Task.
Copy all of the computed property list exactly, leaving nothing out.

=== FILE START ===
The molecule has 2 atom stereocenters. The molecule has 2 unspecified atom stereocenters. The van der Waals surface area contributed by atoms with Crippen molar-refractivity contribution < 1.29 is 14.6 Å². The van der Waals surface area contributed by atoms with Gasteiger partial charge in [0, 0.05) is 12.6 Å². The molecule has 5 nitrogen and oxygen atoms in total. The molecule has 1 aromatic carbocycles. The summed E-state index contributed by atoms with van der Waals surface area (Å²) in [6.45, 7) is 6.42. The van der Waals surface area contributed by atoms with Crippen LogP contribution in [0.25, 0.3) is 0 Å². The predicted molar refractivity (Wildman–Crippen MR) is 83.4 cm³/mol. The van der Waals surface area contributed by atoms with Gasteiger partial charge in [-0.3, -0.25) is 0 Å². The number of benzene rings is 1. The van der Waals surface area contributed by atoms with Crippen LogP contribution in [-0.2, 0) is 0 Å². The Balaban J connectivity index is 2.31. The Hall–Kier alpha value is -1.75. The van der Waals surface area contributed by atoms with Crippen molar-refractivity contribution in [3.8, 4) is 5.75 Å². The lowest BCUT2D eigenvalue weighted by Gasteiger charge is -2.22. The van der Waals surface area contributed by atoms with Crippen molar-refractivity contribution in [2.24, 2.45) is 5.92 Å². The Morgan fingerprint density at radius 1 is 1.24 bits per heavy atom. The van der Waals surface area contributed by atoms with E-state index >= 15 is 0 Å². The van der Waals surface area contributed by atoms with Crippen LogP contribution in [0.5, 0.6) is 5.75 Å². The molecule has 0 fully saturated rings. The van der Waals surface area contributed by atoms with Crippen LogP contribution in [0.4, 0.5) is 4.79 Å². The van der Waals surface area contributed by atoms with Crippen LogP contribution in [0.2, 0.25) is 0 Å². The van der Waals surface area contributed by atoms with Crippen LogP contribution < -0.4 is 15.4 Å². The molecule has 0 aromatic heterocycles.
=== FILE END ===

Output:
The molecule has 2 atom stereocenters. The molecule has 2 unspecified atom stereocenters. The van der Waals surface area contributed by atoms with Crippen molar-refractivity contribution < 1.29 is 14.6 Å². The van der Waals surface area contributed by atoms with Gasteiger partial charge in [0, 0.05) is 12.6 Å². The molecule has 5 nitrogen and oxygen atoms in total. The molecule has 1 aromatic carbocycles. The summed E-state index contributed by atoms with van der Waals surface area (Å²) in [6.45, 7) is 6.42. The van der Waals surface area contributed by atoms with Crippen LogP contribution in [0.25, 0.3) is 0 Å². The predicted molar refractivity (Wildman–Crippen MR) is 83.4 cm³/mol. The van der Waals surface area contributed by atoms with Gasteiger partial charge in [-0.3, -0.25) is 0 Å². The number of benzene rings is 1. The van der Waals surface area contributed by atoms with Crippen LogP contribution in [-0.2, 0) is 0 Å². The Balaban J connectivity index is 2.31. The Hall–Kier alpha value is -1.75. The van der Waals surface area contributed by atoms with Crippen molar-refractivity contribution in [3.8, 4) is 5.75 Å². The lowest BCUT2D eigenvalue weighted by Gasteiger charge is -2.22. The van der Waals surface area contributed by atoms with Crippen molar-refractivity contribution in [2.24, 2.45) is 5.92 Å². The Morgan fingerprint density at radius 1 is 1.24 bits per heavy atom. The van der Waals surface area contributed by atoms with E-state index >= 15 is 0 Å². The van der Waals surface area contributed by atoms with Crippen LogP contribution in [0.5, 0.6) is 5.75 Å². The molecule has 0 fully saturated rings. The van der Waals surface area contributed by atoms with Crippen LogP contribution in [0.4, 0.5) is 4.79 Å². The van der Waals surface area contributed by atoms with Crippen LogP contribution in [0.2, 0.25) is 0 Å². The van der Waals surface area contributed by atoms with Crippen LogP contribution < -0.4 is 15.4 Å². The molecule has 0 aromatic heterocycles.